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Password Guessing

As you may know, your password is the secret thing you type when you login to the computer. Everybody knows your ``username''. After all, that's your email address. But nobody is supposed to know your password. The HSEAS computer use policy explicitly prohibits sharing your account with others, in practice that means not letting others know your password.

If an attacker can find out your password, they've obtained complete access to your account. That's why hackers will expand a tremendous amount of effort to get your password.

The most common way a hacker will try to get your password is via a ``dictionary attack''. In a dictionary attack, the attacker takes a dictionary of words and names, and tries each one to see if it's your password. They do this with programs which can guess hundreds or thousands of words per second. This makes it easy for them to try lots of variations: word backwards, different capitalization, adding a digit to the end, and so on.

In addition, the hacker community (and the system administration community) has built large dictionaries which are designed to ``crack'' passwords. Using words from foreign languages, or names of things, people or towns is no protection against current password crackers.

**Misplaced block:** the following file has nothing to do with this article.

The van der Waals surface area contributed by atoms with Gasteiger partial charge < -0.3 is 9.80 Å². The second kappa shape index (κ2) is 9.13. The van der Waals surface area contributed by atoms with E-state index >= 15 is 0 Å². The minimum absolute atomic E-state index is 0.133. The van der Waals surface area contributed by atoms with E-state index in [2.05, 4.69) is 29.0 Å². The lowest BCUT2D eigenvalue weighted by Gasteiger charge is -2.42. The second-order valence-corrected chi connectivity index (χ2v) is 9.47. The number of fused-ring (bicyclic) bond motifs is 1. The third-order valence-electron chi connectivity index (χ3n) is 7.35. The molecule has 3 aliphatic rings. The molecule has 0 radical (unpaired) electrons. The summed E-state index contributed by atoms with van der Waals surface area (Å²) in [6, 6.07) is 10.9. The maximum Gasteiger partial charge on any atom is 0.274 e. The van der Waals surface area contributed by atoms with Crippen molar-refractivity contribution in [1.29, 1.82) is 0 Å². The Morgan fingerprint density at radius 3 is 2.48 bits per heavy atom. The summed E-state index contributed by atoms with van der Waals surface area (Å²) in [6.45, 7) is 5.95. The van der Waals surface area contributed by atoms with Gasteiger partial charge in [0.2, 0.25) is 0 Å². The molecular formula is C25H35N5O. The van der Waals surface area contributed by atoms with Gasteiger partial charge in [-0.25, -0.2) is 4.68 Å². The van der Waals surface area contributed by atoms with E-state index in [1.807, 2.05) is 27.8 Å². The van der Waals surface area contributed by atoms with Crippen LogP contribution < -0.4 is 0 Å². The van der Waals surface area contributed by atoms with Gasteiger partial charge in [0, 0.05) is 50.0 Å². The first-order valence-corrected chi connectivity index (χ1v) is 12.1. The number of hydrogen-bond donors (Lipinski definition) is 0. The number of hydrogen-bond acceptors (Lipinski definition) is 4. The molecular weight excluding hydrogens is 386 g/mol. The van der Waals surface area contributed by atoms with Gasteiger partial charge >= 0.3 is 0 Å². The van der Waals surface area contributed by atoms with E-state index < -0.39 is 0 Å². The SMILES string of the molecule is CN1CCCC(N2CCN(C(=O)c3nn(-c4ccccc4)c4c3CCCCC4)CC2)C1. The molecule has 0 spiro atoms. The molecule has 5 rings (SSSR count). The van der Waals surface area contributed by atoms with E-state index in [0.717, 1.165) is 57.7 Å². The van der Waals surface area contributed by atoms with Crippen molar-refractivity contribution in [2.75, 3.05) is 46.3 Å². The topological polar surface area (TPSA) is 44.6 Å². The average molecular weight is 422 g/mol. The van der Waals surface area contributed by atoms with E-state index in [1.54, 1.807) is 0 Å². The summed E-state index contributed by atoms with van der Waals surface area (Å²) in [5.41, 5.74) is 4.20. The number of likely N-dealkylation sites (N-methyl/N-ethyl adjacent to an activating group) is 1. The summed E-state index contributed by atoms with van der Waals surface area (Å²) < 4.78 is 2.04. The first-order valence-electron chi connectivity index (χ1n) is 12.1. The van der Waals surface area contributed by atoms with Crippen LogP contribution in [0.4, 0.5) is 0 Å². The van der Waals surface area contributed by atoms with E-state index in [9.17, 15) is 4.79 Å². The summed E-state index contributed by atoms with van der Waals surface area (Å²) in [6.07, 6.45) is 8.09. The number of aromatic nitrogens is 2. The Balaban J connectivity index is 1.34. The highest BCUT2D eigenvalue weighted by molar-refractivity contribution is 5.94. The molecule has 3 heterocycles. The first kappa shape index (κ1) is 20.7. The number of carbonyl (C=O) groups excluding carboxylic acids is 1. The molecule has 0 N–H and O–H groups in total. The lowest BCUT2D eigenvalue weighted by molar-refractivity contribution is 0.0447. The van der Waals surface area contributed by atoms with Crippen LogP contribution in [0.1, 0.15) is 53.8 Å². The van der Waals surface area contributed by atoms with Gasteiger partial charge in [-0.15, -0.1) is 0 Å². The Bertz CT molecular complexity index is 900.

Hackers will also scan your files, trying to find words to guess as your password. Using a chemical formula is no good if you're a chemical engineer, since a hacker may find such a formula somewhere in your files (actually many hacker dictionaries include some chemical formulas). Hackers routinely use your .plan file to get hints as to your password. Famous dates are in most hacker dictionaries.

A good password is easy to remember, but hard to guess. The best way to make a password ``un-crackable'' is to make it appear random. Remember, you can always insert digits and punctuation in a password. Our favorite way to think of passwords which appear random, but which are easy to remember is to:

  1. Take a phrase, or a line from a poem or a song. It needs to be at least 8 words long
  2. Take the first letter from each word, and use it as a character in your password.
  3. Take advantage of punctuation.
  4. If you can't think of one that's long enough, you can use a shorter one and pad it at the beginning and end with digits.

For example, the phrase:One for all, and all for one yields the relatively un-crackable password:Ofa,&af1


next up previous contents
Next: Password Sniffing Up: Passwords Previous: Passwords

Del Armstrong
Fri Oct 25 16:31:41 EDT 1996